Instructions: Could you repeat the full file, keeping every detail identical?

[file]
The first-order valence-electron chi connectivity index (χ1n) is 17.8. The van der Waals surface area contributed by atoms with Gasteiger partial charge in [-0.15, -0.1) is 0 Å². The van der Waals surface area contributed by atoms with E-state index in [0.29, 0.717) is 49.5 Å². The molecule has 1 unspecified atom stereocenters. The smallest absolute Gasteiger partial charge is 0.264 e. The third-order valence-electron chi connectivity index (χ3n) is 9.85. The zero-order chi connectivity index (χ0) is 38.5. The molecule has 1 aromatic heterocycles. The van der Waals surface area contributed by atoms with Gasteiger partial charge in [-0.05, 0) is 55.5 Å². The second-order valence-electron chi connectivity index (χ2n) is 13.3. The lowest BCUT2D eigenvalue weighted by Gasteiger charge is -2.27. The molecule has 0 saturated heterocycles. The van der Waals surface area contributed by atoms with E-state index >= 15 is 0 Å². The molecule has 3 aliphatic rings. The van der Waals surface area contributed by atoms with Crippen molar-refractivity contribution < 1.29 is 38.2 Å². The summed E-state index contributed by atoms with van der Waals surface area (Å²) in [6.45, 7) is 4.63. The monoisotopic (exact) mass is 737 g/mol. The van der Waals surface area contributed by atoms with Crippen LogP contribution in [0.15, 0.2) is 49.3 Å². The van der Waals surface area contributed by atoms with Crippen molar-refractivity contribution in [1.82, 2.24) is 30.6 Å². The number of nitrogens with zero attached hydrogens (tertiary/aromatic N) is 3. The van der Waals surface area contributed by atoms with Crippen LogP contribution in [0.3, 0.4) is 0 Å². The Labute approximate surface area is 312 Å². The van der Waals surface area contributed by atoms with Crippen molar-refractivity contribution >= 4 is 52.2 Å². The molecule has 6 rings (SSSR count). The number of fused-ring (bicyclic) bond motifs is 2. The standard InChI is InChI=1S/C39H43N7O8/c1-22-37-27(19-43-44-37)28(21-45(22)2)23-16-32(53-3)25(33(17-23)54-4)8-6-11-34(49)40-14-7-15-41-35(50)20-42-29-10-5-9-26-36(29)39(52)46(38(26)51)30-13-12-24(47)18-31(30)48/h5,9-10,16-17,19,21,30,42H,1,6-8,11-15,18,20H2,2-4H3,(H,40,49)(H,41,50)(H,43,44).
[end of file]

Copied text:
The first-order valence-electron chi connectivity index (χ1n) is 17.8. The van der Waals surface area contributed by atoms with Gasteiger partial charge in [-0.15, -0.1) is 0 Å². The van der Waals surface area contributed by atoms with E-state index in [0.29, 0.717) is 49.5 Å². The molecule has 1 unspecified atom stereocenters. The smallest absolute Gasteiger partial charge is 0.264 e. The third-order valence-electron chi connectivity index (χ3n) is 9.85. The zero-order chi connectivity index (χ0) is 38.5. The molecule has 1 aromatic heterocycles. The van der Waals surface area contributed by atoms with Gasteiger partial charge in [-0.05, 0) is 55.5 Å². The second-order valence-electron chi connectivity index (χ2n) is 13.3. The lowest BCUT2D eigenvalue weighted by Gasteiger charge is -2.27. The molecule has 0 saturated heterocycles. The van der Waals surface area contributed by atoms with E-state index >= 15 is 0 Å². The molecule has 3 aliphatic rings. The van der Waals surface area contributed by atoms with Crippen molar-refractivity contribution < 1.29 is 38.2 Å². The summed E-state index contributed by atoms with van der Waals surface area (Å²) in [6.45, 7) is 4.63. The monoisotopic (exact) mass is 737 g/mol. The van der Waals surface area contributed by atoms with Crippen LogP contribution in [0.15, 0.2) is 49.3 Å². The van der Waals surface area contributed by atoms with Crippen molar-refractivity contribution in [1.82, 2.24) is 30.6 Å². The number of nitrogens with zero attached hydrogens (tertiary/aromatic N) is 3. The van der Waals surface area contributed by atoms with Crippen LogP contribution in [0.3, 0.4) is 0 Å². The Labute approximate surface area is 312 Å². The van der Waals surface area contributed by atoms with Crippen molar-refractivity contribution >= 4 is 52.2 Å². The molecule has 6 rings (SSSR count). The number of fused-ring (bicyclic) bond motifs is 2. The standard InChI is InChI=1S/C39H43N7O8/c1-22-37-27(19-43-44-37)28(21-45(22)2)23-16-32(53-3)25(33(17-23)54-4)8-6-11-34(49)40-14-7-15-41-35(50)20-42-29-10-5-9-26-36(29)39(52)46(38(26)51)30-13-12-24(47)18-31(30)48/h5,9-10,16-17,19,21,30,42H,1,6-8,11-15,18,20H2,2-4H3,(H,40,49)(H,41,50)(H,43,44).